Six subspecies of SWTH are recognized – four in the russet-backed group, of which the BC coastal subspecies C.u ustulatus is one, and two in the olive-backed group. Plumage variation between subspecies are slight but differences in the coloration of the back, rump and uppertail coverts and colour and density of spotting on the breast may help separate them.

The study also provides an opportunity to further examine known ageing criteria (molt within the greater coverts and shape and length of primary 10) and to examine the under alula coverts (the feathers under the largest alula feather A3) to determine whether buffy shaft streaks on these feathers can be used to definitively determine age in Swainson’s Thrushes. Buffy shaft streaks on the under alula coverts indicate a first year (HY/SY) bird but it is uncertain whether lack of these buffy shaft streaks indicate an adult (ASY/AHY) bird.

The photos below all show hatch year (HY) SWTH - The bird top left had completed it's 1st prebasic molt showing a clear molt limit (indicated with the red arrow) between the replaced inner 3 greater coverts and the retained 7 outer greater coverts. Notice the buffy tipping or 'tear-drops' on the retained outer greater coverts and the olive-greenish edging on the replaced inner coverts. Notice also the replaced feathers are longer than the retained ones producing the visible 'step-in' between replaced and retained coverts typical of Catharus thrushes.

The bird top right was in the early stages of its 1st prebasic molt with the inner GCs (GC8 indicated by the red arrow) still in sheath - a molt limit in the making! This much younger bird was still retaining much of its juvenile plumage - notice the buffy tear drops on the median coverts in this photo.

The bird bottom left had also completed its 1st PB but the molt limit here is much more subtle - the replaced inner GCs are longer with olive-brown edging and there is still the step between replaced and retained feathers but the outer retained GCs lack the buffy tear drops of the bird above. This illustrates the importance of understanding what to look for, where to look for it and wearing 'mag-eyes' (head mounted magnification lenses) when looking for molt limits!

The final photo (bottom right) shows a close up of the under alula feathers of a hatch year (HY) SWTH. By sliding the large alula feathers (A2/A3) to one side the buffy shaft streaks of the under alula coverts can be seen (red arrow) diagnostic of first year (HY/SY) birds.

This hatching year (HY) male Hairy Woodpecker (HAWO) left and HY female Downy Woodpecker (DOWO) below left were in full juvenal plumage, the male HAWO showing an extensive red juvenal crown patch. As mentioned in previous blogs Peter Pyle's excellent book the Identification Guide to North American Birds Part I suggests that both male and female HAWO and DOWO juveniles have a red juvenal crown but it has been proven that those with an extensively red juvenal crown are, in fact, males, while those with a black, or mostly black, juvenal crown are young females.

During this males first prebasic molt, its red juvenal crown will be lost and a red nuchal patch (on the back of the head) characteristic of 'adult' males will molt in.

August saw the first push of wood warblers through the park with Orange-crowned, Yellow, Townsend's, MacGillivray's, Wilson's Warblers and Common Yellowthroats all caught for banding.

Ageing these birds requires close scrutiny as molt limits can be difficult to see when hatch year (HY) birds still have very fresh retained juvenal feathers. The hatch year (HY) Orange-crowned Warbler (OCWA) wing (photo below left) is a good example of this. Under magnification the contrast between replaced lesser, median, greater coverts and carpal covert and retained primary coverts and main alula feathers (A2 and A3) can be seen the molt limits indicated with red arrows between the outer greater covert and inner primary covert and alula covert (A1) and main lower alula feather (A2). Molt limits like this can be quite subtle with birds in the hand and for this reason, especially after adults of these same species begin to show signs of approaching the end of their complete prebasic molt age should always be confirmed by additional criteria such as skull ossification.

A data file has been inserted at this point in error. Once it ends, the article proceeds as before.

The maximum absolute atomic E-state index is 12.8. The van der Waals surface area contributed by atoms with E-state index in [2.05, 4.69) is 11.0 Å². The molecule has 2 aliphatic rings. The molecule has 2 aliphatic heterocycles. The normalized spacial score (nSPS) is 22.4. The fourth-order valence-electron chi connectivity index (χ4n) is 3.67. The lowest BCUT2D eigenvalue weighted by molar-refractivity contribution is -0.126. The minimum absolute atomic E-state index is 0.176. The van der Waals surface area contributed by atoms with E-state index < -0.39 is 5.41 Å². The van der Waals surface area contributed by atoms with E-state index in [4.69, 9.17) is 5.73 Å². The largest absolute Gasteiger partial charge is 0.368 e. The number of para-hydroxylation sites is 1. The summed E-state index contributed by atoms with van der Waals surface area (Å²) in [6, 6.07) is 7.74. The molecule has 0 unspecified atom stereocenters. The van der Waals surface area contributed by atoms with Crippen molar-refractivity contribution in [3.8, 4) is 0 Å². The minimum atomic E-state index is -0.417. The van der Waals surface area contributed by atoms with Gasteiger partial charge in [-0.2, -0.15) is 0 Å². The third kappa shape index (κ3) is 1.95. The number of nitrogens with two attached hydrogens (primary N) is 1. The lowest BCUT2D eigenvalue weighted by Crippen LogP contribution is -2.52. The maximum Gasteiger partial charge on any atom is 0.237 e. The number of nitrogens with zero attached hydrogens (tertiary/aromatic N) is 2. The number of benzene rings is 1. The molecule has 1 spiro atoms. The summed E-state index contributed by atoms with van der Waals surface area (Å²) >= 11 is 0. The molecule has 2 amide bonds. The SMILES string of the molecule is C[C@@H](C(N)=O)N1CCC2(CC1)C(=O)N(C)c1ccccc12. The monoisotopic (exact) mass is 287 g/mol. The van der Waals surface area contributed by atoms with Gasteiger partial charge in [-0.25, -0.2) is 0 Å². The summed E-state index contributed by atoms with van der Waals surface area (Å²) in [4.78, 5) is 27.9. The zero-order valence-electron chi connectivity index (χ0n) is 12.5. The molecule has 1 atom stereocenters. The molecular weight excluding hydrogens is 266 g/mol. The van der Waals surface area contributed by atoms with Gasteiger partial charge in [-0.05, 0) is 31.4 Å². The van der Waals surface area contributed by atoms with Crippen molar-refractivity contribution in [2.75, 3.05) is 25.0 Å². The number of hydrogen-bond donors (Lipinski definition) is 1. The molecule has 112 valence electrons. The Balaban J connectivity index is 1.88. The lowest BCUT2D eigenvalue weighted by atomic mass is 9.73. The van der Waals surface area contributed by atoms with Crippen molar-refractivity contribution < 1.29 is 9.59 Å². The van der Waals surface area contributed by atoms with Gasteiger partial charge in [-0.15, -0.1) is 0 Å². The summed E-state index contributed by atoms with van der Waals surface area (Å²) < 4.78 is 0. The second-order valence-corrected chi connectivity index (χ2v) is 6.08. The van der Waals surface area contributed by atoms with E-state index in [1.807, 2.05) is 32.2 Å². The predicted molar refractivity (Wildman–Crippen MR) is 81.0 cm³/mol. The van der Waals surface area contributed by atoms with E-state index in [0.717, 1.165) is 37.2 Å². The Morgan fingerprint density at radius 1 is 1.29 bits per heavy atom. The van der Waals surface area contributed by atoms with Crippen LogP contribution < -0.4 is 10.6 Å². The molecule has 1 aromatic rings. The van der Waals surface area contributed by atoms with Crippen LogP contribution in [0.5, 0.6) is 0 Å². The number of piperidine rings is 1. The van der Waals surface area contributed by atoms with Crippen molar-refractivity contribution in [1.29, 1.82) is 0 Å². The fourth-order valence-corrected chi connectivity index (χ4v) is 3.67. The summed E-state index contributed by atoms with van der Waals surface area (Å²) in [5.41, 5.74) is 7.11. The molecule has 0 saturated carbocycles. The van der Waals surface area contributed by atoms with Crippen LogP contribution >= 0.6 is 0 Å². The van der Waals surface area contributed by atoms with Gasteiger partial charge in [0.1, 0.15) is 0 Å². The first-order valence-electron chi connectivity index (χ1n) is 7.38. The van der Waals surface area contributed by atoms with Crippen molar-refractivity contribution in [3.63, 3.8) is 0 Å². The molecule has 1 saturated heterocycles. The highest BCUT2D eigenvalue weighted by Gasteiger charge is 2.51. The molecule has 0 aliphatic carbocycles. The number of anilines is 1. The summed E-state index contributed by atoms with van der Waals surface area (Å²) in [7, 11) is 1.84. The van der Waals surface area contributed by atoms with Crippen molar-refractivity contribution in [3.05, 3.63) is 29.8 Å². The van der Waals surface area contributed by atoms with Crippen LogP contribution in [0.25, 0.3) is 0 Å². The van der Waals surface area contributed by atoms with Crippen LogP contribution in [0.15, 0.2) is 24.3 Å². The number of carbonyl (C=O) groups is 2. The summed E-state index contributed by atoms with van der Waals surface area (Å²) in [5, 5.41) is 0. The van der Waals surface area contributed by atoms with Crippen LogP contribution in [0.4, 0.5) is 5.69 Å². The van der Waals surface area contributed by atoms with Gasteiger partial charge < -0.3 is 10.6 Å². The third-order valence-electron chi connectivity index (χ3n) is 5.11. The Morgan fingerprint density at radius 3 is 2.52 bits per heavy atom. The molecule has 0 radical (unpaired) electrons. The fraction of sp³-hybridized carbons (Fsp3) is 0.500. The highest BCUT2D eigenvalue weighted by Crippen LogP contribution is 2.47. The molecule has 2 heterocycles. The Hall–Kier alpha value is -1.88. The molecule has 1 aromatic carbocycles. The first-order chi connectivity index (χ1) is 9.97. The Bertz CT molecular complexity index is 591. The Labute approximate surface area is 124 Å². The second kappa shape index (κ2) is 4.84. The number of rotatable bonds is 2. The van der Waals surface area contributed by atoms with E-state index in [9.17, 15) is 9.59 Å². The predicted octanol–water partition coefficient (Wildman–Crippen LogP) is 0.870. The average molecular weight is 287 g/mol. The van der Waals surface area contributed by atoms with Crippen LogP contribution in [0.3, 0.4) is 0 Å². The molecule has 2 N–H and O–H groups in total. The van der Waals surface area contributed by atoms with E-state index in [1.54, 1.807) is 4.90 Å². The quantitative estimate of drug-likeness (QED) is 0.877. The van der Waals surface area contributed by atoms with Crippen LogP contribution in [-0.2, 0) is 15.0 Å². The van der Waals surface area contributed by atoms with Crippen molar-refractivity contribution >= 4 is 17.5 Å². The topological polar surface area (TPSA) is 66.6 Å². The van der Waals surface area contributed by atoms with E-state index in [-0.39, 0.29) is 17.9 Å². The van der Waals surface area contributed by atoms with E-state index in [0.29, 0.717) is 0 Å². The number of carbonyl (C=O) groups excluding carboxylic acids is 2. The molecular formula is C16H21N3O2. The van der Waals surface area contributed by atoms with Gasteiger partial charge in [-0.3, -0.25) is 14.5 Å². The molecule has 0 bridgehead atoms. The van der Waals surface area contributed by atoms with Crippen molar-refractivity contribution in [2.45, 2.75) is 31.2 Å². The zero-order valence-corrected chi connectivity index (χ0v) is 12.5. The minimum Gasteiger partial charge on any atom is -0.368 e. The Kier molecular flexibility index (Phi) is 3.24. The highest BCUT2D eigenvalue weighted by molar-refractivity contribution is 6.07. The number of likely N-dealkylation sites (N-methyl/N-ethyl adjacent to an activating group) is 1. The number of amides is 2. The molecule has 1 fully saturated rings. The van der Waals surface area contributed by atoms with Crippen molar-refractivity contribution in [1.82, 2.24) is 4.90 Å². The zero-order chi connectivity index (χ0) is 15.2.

Tail shape can also help being generally more tapered in hatch year birds (photo below right) and more truncate in adults although determining the age of birds by tail feather shape alone is generally not very reliable because of individual variation and the possibility of accidental loss and replacement (i.e., adventitious molt). Tail shape should always therefore be used with caution and only in conjunction with other ageing criteria (e.g. molt limits).

The 1st prebasic molt in Townsend's Warblers is partial and usually includes all lesser, median and greater coverts but was much less extensive in this hatch year (HY) female (photo below right) which had replaced only the 4 inner greater coverts, the molt limit indicated by the red arrow. A number of inner median coverts had also been retained, the replaced feathers showing the wide black streaks through the white tips (blue arrow) diagnostic of 1st year (HY/SY) females.

Western Tanagers (WETA) moved through in good numbers this month with all of the birds caught for banding hatch year (HY) birds.
the 1st prebasic molt in WETA is partial with normally all lesser and median coverts replaced and sometimes an inner greater covert (indicated with the red arrows - photo below right).
Some HY birds can be sexed like the HY male below with bright yellow rumps and black median coverts with extensive yellowish tips (photo below right).

In some birds molt limits provide 'smack you in the face' examples of the difference between retained and replaced feathers.
This hatch year (HY) male Red-winged Blackbird provides such an example replacing worn, lightly pigmented brownish juvenile feathers with pale brown rachises with glossy black, truncate feathers with black rachises. Notice also the replaced orangish lesser coverts of this HY bird which will be replaced by bright red feathers in the birds first definitive adult prebasic molt following the breeding season next year.